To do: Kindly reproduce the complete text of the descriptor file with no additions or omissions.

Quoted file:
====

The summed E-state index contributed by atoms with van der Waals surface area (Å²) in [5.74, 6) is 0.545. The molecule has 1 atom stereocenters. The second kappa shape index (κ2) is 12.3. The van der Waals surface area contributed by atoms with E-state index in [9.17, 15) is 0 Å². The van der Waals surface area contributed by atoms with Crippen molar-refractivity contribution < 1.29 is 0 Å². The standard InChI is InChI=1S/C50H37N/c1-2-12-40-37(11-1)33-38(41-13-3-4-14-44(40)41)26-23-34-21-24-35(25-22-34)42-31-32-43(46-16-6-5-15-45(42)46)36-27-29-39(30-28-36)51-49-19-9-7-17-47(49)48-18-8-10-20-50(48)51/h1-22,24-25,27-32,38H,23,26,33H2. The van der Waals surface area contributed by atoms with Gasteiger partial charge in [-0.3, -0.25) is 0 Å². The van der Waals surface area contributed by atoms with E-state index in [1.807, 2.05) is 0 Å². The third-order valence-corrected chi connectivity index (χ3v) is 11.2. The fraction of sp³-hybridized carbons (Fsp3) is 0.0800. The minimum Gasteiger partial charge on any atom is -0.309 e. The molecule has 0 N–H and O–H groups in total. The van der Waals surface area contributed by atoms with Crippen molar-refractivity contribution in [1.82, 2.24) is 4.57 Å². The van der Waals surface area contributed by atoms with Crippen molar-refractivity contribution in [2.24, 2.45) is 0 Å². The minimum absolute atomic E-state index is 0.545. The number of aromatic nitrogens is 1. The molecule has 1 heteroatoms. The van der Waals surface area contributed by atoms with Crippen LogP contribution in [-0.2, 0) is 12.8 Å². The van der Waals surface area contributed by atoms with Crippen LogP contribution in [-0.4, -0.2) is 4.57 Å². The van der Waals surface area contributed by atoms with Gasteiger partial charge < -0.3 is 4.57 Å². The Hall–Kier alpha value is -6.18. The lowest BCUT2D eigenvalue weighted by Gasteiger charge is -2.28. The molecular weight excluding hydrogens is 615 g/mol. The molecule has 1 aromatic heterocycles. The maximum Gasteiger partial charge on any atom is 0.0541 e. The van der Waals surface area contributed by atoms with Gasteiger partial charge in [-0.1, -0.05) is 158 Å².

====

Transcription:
The summed E-state index contributed by atoms with van der Waals surface area (Å²) in [5.74, 6) is 0.545. The molecule has 1 atom stereocenters. The second kappa shape index (κ2) is 12.3. The van der Waals surface area contributed by atoms with E-state index in [9.17, 15) is 0 Å². The van der Waals surface area contributed by atoms with Crippen molar-refractivity contribution < 1.29 is 0 Å². The standard InChI is InChI=1S/C50H37N/c1-2-12-40-37(11-1)33-38(41-13-3-4-14-44(40)41)26-23-34-21-24-35(25-22-34)42-31-32-43(46-16-6-5-15-45(42)46)36-27-29-39(30-28-36)51-49-19-9-7-17-47(49)48-18-8-10-20-50(48)51/h1-22,24-25,27-32,38H,23,26,33H2. The van der Waals surface area contributed by atoms with Gasteiger partial charge in [-0.3, -0.25) is 0 Å². The van der Waals surface area contributed by atoms with E-state index in [1.807, 2.05) is 0 Å². The third-order valence-corrected chi connectivity index (χ3v) is 11.2. The fraction of sp³-hybridized carbons (Fsp3) is 0.0800. The minimum Gasteiger partial charge on any atom is -0.309 e. The molecule has 0 N–H and O–H groups in total. The van der Waals surface area contributed by atoms with Crippen molar-refractivity contribution in [1.82, 2.24) is 4.57 Å². The van der Waals surface area contributed by atoms with Crippen molar-refractivity contribution in [2.24, 2.45) is 0 Å². The minimum absolute atomic E-state index is 0.545. The number of aromatic nitrogens is 1. The molecule has 1 heteroatoms. The van der Waals surface area contributed by atoms with Crippen LogP contribution in [-0.2, 0) is 12.8 Å². The van der Waals surface area contributed by atoms with Crippen LogP contribution in [-0.4, -0.2) is 4.57 Å². The van der Waals surface area contributed by atoms with Gasteiger partial charge < -0.3 is 4.57 Å². The Hall–Kier alpha value is -6.18. The lowest BCUT2D eigenvalue weighted by Gasteiger charge is -2.28. The molecular weight excluding hydrogens is 615 g/mol. The molecule has 1 aromatic heterocycles. The maximum Gasteiger partial charge on any atom is 0.0541 e. The van der Waals surface area contributed by atoms with Gasteiger partial charge in [-0.1, -0.05) is 158 Å².